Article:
How have you used your success to bring goodness to the world?

I sure hope so! My ultimate goal is to live the life of my dreams, with the freedom to travel, while helping others achieve the same. If I can teach someone a skill of great value that helps them succeed, then I am doing my part to contribute. If you give the world the best that you have, I believe that will come back to you in life like a boomerang.

Do you have a favorite book that made a deep impact on your life? Can you share a story?

When I was ten years old, my mom read me Jack C. Bogle’s book, “Common Sense on Mutual Funds.” From then on she started bringing me to the Boglehead’s reunions all around the United States. This is where my interest in money and investing initially developed. I was lucky enough to speak with Mr. Bogle on a few occasions when I was very young and those moments made a lasting impression on me. This October, I will be attending another Boglehead meeting and seeing him again for the first time in over a dozen years. The company he founded, the Vanguard Group, is now worth over $5 trillion and is the largest mutual fund company in the world.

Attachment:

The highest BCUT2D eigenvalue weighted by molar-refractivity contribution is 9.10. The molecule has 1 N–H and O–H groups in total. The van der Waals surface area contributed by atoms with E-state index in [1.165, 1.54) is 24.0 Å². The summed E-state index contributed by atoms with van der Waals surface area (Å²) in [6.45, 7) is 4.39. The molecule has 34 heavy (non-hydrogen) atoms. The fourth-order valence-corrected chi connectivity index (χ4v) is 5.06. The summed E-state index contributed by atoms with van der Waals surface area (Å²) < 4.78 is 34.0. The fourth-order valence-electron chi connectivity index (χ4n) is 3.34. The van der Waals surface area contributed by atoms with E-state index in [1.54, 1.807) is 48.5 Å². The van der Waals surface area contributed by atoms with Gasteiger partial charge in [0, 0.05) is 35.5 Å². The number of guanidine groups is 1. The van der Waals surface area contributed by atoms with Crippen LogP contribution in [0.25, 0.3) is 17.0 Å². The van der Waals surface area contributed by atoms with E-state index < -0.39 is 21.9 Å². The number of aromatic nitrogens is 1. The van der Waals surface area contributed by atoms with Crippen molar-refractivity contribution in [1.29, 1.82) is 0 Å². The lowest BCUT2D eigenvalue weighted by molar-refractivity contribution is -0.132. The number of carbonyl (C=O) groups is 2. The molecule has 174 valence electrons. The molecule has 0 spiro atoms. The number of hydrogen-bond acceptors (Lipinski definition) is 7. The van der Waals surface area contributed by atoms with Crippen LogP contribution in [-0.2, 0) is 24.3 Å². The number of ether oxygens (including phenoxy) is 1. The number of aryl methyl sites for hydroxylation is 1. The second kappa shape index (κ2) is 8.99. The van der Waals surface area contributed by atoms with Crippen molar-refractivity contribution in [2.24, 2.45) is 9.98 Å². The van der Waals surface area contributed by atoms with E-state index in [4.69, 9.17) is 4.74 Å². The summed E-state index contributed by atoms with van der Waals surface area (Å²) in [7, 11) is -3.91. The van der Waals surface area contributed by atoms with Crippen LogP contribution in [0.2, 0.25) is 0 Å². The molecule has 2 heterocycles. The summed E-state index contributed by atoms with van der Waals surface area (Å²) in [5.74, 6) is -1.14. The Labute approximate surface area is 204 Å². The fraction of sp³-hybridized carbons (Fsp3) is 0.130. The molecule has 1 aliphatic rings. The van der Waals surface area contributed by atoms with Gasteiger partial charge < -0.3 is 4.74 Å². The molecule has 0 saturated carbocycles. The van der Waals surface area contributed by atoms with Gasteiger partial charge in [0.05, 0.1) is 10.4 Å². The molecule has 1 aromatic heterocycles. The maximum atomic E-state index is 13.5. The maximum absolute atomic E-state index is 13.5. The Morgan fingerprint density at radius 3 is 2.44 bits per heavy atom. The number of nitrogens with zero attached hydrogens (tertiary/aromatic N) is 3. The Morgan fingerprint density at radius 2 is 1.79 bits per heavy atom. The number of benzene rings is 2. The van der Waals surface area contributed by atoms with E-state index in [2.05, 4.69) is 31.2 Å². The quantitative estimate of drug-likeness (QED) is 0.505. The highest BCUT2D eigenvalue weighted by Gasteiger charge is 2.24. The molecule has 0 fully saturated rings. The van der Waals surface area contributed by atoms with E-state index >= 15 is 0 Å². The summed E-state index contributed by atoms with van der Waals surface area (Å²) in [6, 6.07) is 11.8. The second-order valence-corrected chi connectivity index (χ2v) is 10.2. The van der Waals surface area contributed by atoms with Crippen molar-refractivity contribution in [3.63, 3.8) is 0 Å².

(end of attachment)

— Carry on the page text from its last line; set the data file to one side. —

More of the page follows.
What are your “5 things I wish someone told me before I started my company” and why. Please share a story or example for each.

1. I wish someone stressed to me the importance of bookkeeping. Everyone’s main focus when starting up a business online is becoming profitable and making sales. But in reality there is so much more to come and things become complicated quickly, especially keeping up with numbers from multiple businesses.

2. Another thing I wish I knew was how to scale a business from the start. Of course, I learned as time passed by, because I was forced to if I wanted to grow and improve. It would have been so nice to have a clear plan laid out on the table beforehand.
3. Third, I wish I was told to have daily goals from the start. In my early days of entrepreneurship, I didn’t have a set goal to work toward every day. I was still figuring things out and overwhelm took over some days. Currently I have goals and tasks I write on my phone weekly so I know what my focus should be for that week.